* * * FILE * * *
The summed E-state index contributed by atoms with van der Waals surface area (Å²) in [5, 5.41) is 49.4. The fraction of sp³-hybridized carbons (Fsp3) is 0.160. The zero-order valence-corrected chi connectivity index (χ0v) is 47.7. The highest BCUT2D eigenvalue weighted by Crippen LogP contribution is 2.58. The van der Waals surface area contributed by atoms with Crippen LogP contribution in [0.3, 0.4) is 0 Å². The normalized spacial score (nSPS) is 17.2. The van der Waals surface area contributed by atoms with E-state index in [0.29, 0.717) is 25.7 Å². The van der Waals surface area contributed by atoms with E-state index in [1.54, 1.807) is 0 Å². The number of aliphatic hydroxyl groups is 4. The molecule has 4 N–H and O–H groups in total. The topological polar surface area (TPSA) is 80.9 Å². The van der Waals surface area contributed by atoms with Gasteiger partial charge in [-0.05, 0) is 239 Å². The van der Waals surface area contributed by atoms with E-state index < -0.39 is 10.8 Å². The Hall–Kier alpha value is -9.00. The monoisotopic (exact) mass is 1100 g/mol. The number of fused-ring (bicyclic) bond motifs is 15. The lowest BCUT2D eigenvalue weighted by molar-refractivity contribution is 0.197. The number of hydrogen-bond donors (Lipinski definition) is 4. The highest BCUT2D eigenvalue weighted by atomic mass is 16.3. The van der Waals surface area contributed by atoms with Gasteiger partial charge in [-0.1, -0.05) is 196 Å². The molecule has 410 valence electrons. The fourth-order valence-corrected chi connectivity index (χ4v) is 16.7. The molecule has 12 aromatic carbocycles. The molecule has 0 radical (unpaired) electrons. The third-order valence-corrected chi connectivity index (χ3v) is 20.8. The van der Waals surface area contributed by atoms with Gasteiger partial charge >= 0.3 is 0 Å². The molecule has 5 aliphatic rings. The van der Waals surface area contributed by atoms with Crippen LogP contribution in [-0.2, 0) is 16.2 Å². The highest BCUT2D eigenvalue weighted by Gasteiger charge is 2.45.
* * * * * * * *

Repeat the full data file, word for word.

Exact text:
The summed E-state index contributed by atoms with van der Waals surface area (Å²) in [5, 5.41) is 49.4. The fraction of sp³-hybridized carbons (Fsp3) is 0.160. The zero-order valence-corrected chi connectivity index (χ0v) is 47.7. The highest BCUT2D eigenvalue weighted by Crippen LogP contribution is 2.58. The van der Waals surface area contributed by atoms with Crippen LogP contribution in [0.3, 0.4) is 0 Å². The normalized spacial score (nSPS) is 17.2. The van der Waals surface area contributed by atoms with E-state index in [0.29, 0.717) is 25.7 Å². The van der Waals surface area contributed by atoms with E-state index in [1.54, 1.807) is 0 Å². The number of aliphatic hydroxyl groups is 4. The molecule has 4 N–H and O–H groups in total. The topological polar surface area (TPSA) is 80.9 Å². The van der Waals surface area contributed by atoms with Gasteiger partial charge in [-0.05, 0) is 239 Å². The van der Waals surface area contributed by atoms with E-state index < -0.39 is 10.8 Å². The Hall–Kier alpha value is -9.00. The monoisotopic (exact) mass is 1100 g/mol. The number of fused-ring (bicyclic) bond motifs is 15. The lowest BCUT2D eigenvalue weighted by molar-refractivity contribution is 0.197. The number of hydrogen-bond donors (Lipinski definition) is 4. The highest BCUT2D eigenvalue weighted by atomic mass is 16.3. The van der Waals surface area contributed by atoms with Gasteiger partial charge in [-0.1, -0.05) is 196 Å². The molecule has 410 valence electrons. The fourth-order valence-corrected chi connectivity index (χ4v) is 16.7. The molecule has 12 aromatic carbocycles. The molecule has 0 radical (unpaired) electrons. The third-order valence-corrected chi connectivity index (χ3v) is 20.8. The van der Waals surface area contributed by atoms with Gasteiger partial charge >= 0.3 is 0 Å². The molecule has 5 aliphatic rings. The van der Waals surface area contributed by atoms with Crippen LogP contribution in [-0.2, 0) is 16.2 Å². The highest BCUT2D eigenvalue weighted by Gasteiger charge is 2.45.